VICTOR KIAM II-- former chairman of Remington Products, Co. used to like Remington shavers so much, "_ ______ ___ _______."


____ ______-- founder of Wendy's, known for his plain folksy way of talking.







Colonel
Buy It
Name isn't Orville Redenbacher
make a tender chicken
I bought the company.
Dave Thomas


I Remember These Guys. --Da Coot

Tuesday, November 3, 2009

Dead Page-- Chicago Suburb Mover and Shaker

JACK HOFFMAN 1923-2008

Hoffman Estates was named for him. Developer aimed to offer affordability.

Died December 16th. Bought 300 acres of rolling farmland northwest of Chicago and covered it with three bedroom ranch-style homes.

Mr. Hoffman got into the house-building business in the boom following World War II. With his father Sam, he formed the F & S (Father and Son) Construction in Phoenix, Arizona and put up 5,000 homes while also expanding into Salt Lake City, Denver and Albuquerque.

With the expansion of O'Hare Airport and construction of Interstate 90 in Chicago, they entered the market with construction beginning in 1954 with the first residents moving in a year later.

Eventually they would build 5,000 homes and the town of Hoffman Estates was incorporated in 1959.

In the early days, he would negotiate with the area's German farmers over schnapps. Today, the town has over 50,000 residents.

So, that's where Hoffman Estates got its name.

From December 19, 2008 Chicago Tribune, by Trevor Jensen.

New Month, New Look at World War II

The 2009 Pacific Aviation Museum Pearl Harbor calendar.

NOVEMBER

The poster belongs to Norman Rockwell, the one showing the family sitting down for Thanksgiving dinner. The words read "Ours...to fight for. FREEDOM FROM WANT.


THE PICTURE-- Pilots pleased over their victory during the Marshall Islands attack, grin across the tail of an F6F Hellcat on board the USS Lexington, after shooting down 17 out of 20 Japanese planes heading for Tarawa. Comdr. Edward Steichen, November 1943.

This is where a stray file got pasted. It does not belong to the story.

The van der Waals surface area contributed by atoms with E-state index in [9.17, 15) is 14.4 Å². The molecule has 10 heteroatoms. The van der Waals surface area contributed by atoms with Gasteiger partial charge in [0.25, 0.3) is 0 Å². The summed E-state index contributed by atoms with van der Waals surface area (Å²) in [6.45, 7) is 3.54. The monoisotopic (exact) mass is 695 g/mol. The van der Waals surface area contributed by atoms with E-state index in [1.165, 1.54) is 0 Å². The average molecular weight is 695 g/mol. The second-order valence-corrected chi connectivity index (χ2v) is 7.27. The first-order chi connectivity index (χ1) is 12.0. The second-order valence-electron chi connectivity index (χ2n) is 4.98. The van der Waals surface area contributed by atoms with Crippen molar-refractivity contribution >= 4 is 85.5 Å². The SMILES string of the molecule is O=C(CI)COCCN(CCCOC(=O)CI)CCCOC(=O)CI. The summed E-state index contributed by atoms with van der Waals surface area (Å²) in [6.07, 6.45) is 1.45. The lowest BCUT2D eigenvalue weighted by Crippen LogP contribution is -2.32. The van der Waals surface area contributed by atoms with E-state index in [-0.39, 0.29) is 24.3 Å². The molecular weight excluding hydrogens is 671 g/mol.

November 13, 1942-- Sinking of the cruiser USS Juneau and the deaths of the five Sullivan brothers.

November 20, 1943-- Battle for Tarawa begins.

November 23, 1943-- Japanese end resistance on Makin and Tarawa.

Haven't Seen My New Calendar Yet. --Cooter

Monday, November 2, 2009

World War I British Submarine Found

The October 25th ABC News reported that the wreck of the HMS E-18, sunk in the Baltic Sea off the Estonian coast in World War I has been located by a Swedish survey team after a ten year search.

Germany was moving iron ore from Sweden to Germany and the British Navy mounted a major underwater offensive to stop it. All 33 crew members were lost.

In May 1916, the E-18 left an Estonian port for a routine patrol and never returned. It was found in good shape, but damage suggested that a mine had sunk it while running on the surface. The submarine had been operating in an area which was heavily mined.

The British offensive in the Baltic had caused Germany to become the first country to use the convoy system.

Britain is the only country that can claim ownership under maritime law.

At Least Now They Know. -- DaCoot

Bits 'O 'History: USS North Carolina-- 12-Year Old Soldier-- A Real Blunder

Bits 'O History-- Some New News About Old Stuff.


1. USS NORTH CAROLINA-- The November 1st Wilmington (NC) Star News had an article about 1400 runners participating in the 2009 Carolina Sports Half Marathon which started at the battleship Saturday.

Karen Foley from Clinton, NJ, ran for her father Dante Renta who served on the USS North Carolina from 1941 to 1946. $20,00 was raised for local charities.

Next Saturday there will be a Beach2Battleship Iron Distance Triathlon. That's using the old warship.


2. 12-YEAR OLD SOLDIER-- Records now show that a 12 and 13-year old fought for Britain at the Battle of the Somme. The 12-year old was too short to see over the edge of the trench.

The 13-year-old, George Maker, lied to his recruiting officer and said he was 18 to join the 2nd King's Own Royal Lancaster Regiment in 1917. Under fire at Somme, he broke down in tears and was brought before an unsympathetic officer. He died in 1999at age 96.


3. A REAL BLUNDER-- The Nov. 1st Guardian.co.uk Observer reports that 50,000 Allied POWs in Italy were ordered by the British M19 to remain in their prison camps after Italy dropped out of the war.

This made it easy for German troops to recapture them and send them north to prisons in Germany and Poland where thousands died.

Now, You Know. --Cooter